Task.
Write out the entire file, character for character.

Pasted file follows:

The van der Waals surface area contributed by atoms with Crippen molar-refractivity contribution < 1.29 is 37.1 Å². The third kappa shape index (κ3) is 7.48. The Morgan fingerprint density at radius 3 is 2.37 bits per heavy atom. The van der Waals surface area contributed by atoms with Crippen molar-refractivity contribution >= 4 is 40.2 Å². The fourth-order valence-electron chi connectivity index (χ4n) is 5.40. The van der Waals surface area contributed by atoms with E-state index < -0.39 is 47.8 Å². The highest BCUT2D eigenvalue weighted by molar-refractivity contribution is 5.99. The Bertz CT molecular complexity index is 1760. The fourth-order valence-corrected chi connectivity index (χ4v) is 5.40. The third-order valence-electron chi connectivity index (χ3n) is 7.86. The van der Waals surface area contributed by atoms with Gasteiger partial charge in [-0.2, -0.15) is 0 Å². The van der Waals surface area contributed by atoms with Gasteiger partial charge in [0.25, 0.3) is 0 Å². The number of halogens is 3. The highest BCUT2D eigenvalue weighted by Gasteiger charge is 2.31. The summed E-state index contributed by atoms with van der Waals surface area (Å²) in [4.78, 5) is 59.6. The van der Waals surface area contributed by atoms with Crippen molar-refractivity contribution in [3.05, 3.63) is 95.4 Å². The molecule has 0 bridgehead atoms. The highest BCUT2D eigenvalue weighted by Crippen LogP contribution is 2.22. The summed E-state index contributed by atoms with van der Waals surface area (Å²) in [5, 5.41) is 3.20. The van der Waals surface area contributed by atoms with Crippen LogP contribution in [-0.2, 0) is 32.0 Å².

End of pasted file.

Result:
The van der Waals surface area contributed by atoms with Crippen molar-refractivity contribution < 1.29 is 37.1 Å². The third kappa shape index (κ3) is 7.48. The Morgan fingerprint density at radius 3 is 2.37 bits per heavy atom. The van der Waals surface area contributed by atoms with Crippen molar-refractivity contribution >= 4 is 40.2 Å². The fourth-order valence-electron chi connectivity index (χ4n) is 5.40. The van der Waals surface area contributed by atoms with E-state index < -0.39 is 47.8 Å². The highest BCUT2D eigenvalue weighted by molar-refractivity contribution is 5.99. The Bertz CT molecular complexity index is 1760. The fourth-order valence-corrected chi connectivity index (χ4v) is 5.40. The third-order valence-electron chi connectivity index (χ3n) is 7.86. The van der Waals surface area contributed by atoms with Gasteiger partial charge in [-0.2, -0.15) is 0 Å². The van der Waals surface area contributed by atoms with Gasteiger partial charge in [0.25, 0.3) is 0 Å². The number of halogens is 3. The highest BCUT2D eigenvalue weighted by Gasteiger charge is 2.31. The summed E-state index contributed by atoms with van der Waals surface area (Å²) in [4.78, 5) is 59.6. The van der Waals surface area contributed by atoms with Crippen molar-refractivity contribution in [3.05, 3.63) is 95.4 Å². The molecule has 0 bridgehead atoms. The highest BCUT2D eigenvalue weighted by Crippen LogP contribution is 2.22. The summed E-state index contributed by atoms with van der Waals surface area (Å²) in [5, 5.41) is 3.20. The van der Waals surface area contributed by atoms with Crippen LogP contribution in [-0.2, 0) is 32.0 Å².